This is the most simple and easy to create classroom display. Of course you can be way more creative and innovative with what you do- but this is a basic display that will stand you in good stead!

Key Equipment for hanging displays:
*Staple Gun*Staples (try dollar shops for cheaper options)*Thumbtacks*Small spirit level (dollar shop)*Sharp Scissors*Backing fabric*Borders*Title*Pliers (for removing mistakes)*Chocolate*

Getting Started: Step Two

By now the walls of your classroom are begging to be hung with precious treasures and made beautiful. Ignore it. Wait it out. Thought out a wall display? Keep thinking!

This is my fourth year of teaching, and the fourth new classroom I have had to set up. If you do your wall displays now, chances are that your furniture will block some crucial part of one of the displays. If you arrange your furniture and put all your resources away now, you will probably end up moving furniture back out away from the wall in order to reach. Grrrr.

Now is the time to tentatively put out your furniture. Arrange the big stuff- library shelves, tote trays, your desk etc. You will be surprised at how long this process takes at first (don't worry, you get quicker at it every term). Don't bother putting stuff on shelves until you are happy with the layout and your wall display is hung. Keep thinking about how you want to decorate. Remember its nice to create a cosy Library corner nook, or a Math center, with space for several children to sit/ access equipment all at once.

Your classroom may be woefully under furnished. Talk to your tutor teacher and the caretaker/ property manager. There may be furniture in storage that you can access. Otherwise, it might be time to hit TradeMe/ op-shops or to advertise your needs on Facebook (you will be surprised how well Facebook works for accessing resources). Some city dumps have a dump-shop (sounds gross, but its an op-shop at the dump). This can be a great place to pick up cheap stuff too. The process of finding the right furniture can take quite a while sometimes.

If you do purchase furniture out of your own pocket, grab a permanent marker and write your name on the back. You own it. Make sure that no-one pinches it (seriously).

I personally love having a couch in the classroom. Its cosy and fun. You can bribe children into good behavior just by promising they can sit on it. I have often put children down for a lie down (which can turn into a nap) during the day if they are struggling. I have a little lie down before late night meetings. They are cheap to buy (I got mine for $40 from the Salvation Army Dominon Rd). If you are buying a second hand couch, I recommend that you slit the fabric underneath and spray tons of flyspray into the interior of the couch. You never know what lives in there!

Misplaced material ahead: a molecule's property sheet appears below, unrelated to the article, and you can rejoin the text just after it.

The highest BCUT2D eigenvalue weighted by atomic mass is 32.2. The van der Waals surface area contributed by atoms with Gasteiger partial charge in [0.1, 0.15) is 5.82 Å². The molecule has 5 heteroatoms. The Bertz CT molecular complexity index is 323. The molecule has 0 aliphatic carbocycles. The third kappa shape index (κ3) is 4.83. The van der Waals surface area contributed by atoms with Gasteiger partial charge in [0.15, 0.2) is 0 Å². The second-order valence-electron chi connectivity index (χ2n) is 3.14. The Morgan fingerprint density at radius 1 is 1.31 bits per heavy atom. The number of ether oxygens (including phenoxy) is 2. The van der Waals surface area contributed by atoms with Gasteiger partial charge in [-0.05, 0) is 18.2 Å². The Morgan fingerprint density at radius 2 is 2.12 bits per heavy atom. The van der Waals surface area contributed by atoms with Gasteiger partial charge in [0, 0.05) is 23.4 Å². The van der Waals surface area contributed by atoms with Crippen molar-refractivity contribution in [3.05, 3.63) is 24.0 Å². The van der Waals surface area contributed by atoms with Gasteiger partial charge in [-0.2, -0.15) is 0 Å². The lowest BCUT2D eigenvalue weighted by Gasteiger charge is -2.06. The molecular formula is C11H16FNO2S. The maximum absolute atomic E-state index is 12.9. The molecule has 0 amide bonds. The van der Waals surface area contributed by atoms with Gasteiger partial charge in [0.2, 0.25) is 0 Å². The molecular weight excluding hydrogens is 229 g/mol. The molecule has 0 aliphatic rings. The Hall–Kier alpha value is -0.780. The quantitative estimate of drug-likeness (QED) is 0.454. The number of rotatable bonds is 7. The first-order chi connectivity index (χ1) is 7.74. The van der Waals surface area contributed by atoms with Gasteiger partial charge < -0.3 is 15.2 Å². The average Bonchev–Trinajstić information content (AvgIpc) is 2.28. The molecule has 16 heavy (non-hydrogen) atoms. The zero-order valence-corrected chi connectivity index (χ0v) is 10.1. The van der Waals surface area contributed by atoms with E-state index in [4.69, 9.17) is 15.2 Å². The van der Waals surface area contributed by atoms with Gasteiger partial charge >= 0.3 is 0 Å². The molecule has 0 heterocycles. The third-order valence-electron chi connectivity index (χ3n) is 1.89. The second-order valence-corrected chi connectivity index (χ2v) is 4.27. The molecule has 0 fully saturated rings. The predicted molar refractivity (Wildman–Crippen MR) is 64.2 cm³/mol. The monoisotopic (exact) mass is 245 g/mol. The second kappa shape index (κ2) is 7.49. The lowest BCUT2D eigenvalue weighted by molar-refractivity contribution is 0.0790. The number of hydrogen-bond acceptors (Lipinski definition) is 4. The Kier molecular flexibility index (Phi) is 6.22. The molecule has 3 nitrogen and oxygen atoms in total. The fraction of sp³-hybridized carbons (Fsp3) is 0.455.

Once you are happy with the layout of your furniture, leave it. Take a good look at your display areas again- do you need to re-think positioning/ size etc? Re-measure if necessary. Walk away from your classroom. Leave the furniture where it is overnight- your brain will continue to process and may come up with new/ better placements for things.

Friday, January 13, 2012

Getting Started: Step One

Summer holidays are in full swing, but I know all the beginning teachers out there will be getting themselves organised and into their classrooms. So, in honor of this, my first posts of the year will be about getting your classroom environment up and running.

I believe that classroom environment is under-rated by many teachers. A welcoming, interactive classroom display hooks students, parents and other colleagues in before you even open your mouth- a big help if you are like me and suffer from repeated 'foot IN mouth' disease.

Its very intimidating when you first get those keys and walk in the door. Just take a deep breath, and segment it into steps and you will be fine! Most classes will have their furniture shifted into the middle, so the cleaners can clean around the walls. They then come back again once the furniture is in place (often the last weekend before school starts) to clean again.

While your class is all packed up like this, its a great idea to get stuck into the walls. I can't highlight this enough- prep the walls well. Remove everything that might have been left up- including stray staples, scraps of paper, etc. Lonely staples may seem pointless to remove- but they shine and sparkle in the light and can ruin the look of an otherwise well-thought out display. A pair of needle nose pliers and a pair of wire cutters will be your best friends at this stage- pliers to pull out staples. Wire cutters for the ones that jam and snap, leaving sharp ends. Just snip them off as close to the wall as you can get.

You may think that you will remove the staples later in the year- don't kid yourself. You won't have time. Do it now and do it right, and create the right look from the word 'go'.

While you prep the walls, take a good look at what condition they are in. If they are paint splattered and tatty you may want to cover them with material. Otherwise, I recommend that you leave them blank (cheaper, faster, cheaper, easier) and just put up those borders that you can get from the teacher supply store. Otherwise, measure your display areas and round up your wallet, because you are ready for step two!